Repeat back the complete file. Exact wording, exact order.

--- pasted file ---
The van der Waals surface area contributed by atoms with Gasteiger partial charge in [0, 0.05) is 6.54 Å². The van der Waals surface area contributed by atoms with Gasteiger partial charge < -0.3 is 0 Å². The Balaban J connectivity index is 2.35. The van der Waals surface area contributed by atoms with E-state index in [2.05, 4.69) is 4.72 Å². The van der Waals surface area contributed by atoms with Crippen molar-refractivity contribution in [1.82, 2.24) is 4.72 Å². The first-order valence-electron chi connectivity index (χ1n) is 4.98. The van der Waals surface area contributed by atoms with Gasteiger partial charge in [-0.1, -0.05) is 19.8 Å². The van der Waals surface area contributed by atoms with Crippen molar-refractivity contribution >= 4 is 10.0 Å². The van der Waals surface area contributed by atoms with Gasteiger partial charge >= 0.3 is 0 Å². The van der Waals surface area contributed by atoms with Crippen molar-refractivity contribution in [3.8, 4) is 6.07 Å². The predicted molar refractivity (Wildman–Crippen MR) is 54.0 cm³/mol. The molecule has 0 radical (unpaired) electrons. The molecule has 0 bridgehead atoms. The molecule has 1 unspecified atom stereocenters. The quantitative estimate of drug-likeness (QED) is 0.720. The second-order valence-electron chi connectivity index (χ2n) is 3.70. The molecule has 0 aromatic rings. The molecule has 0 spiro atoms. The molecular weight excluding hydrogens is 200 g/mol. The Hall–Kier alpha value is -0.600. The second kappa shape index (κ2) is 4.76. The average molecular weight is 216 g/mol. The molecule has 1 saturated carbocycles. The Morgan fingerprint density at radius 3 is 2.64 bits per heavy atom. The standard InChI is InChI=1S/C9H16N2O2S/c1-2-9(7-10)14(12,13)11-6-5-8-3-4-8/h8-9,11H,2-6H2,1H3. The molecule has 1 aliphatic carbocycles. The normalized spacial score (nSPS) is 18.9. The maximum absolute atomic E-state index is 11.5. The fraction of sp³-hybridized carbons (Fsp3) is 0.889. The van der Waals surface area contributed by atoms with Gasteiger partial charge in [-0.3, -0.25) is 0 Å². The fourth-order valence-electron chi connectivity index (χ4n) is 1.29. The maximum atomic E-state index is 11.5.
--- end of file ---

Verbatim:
The van der Waals surface area contributed by atoms with Gasteiger partial charge in [0, 0.05) is 6.54 Å². The van der Waals surface area contributed by atoms with Gasteiger partial charge < -0.3 is 0 Å². The Balaban J connectivity index is 2.35. The van der Waals surface area contributed by atoms with E-state index in [2.05, 4.69) is 4.72 Å². The van der Waals surface area contributed by atoms with Crippen molar-refractivity contribution in [1.82, 2.24) is 4.72 Å². The first-order valence-electron chi connectivity index (χ1n) is 4.98. The van der Waals surface area contributed by atoms with Gasteiger partial charge in [-0.1, -0.05) is 19.8 Å². The van der Waals surface area contributed by atoms with Crippen molar-refractivity contribution >= 4 is 10.0 Å². The van der Waals surface area contributed by atoms with Gasteiger partial charge >= 0.3 is 0 Å². The van der Waals surface area contributed by atoms with Crippen molar-refractivity contribution in [3.8, 4) is 6.07 Å². The predicted molar refractivity (Wildman–Crippen MR) is 54.0 cm³/mol. The molecule has 0 radical (unpaired) electrons. The molecule has 0 bridgehead atoms. The molecule has 1 unspecified atom stereocenters. The quantitative estimate of drug-likeness (QED) is 0.720. The second-order valence-electron chi connectivity index (χ2n) is 3.70. The molecule has 0 aromatic rings. The molecule has 0 spiro atoms. The molecular weight excluding hydrogens is 200 g/mol. The Hall–Kier alpha value is -0.600. The second kappa shape index (κ2) is 4.76. The average molecular weight is 216 g/mol. The molecule has 1 saturated carbocycles. The Morgan fingerprint density at radius 3 is 2.64 bits per heavy atom. The standard InChI is InChI=1S/C9H16N2O2S/c1-2-9(7-10)14(12,13)11-6-5-8-3-4-8/h8-9,11H,2-6H2,1H3. The molecule has 1 aliphatic carbocycles. The normalized spacial score (nSPS) is 18.9. The maximum absolute atomic E-state index is 11.5. The fraction of sp³-hybridized carbons (Fsp3) is 0.889. The van der Waals surface area contributed by atoms with Gasteiger partial charge in [-0.3, -0.25) is 0 Å². The fourth-order valence-electron chi connectivity index (χ4n) is 1.29. The maximum atomic E-state index is 11.5.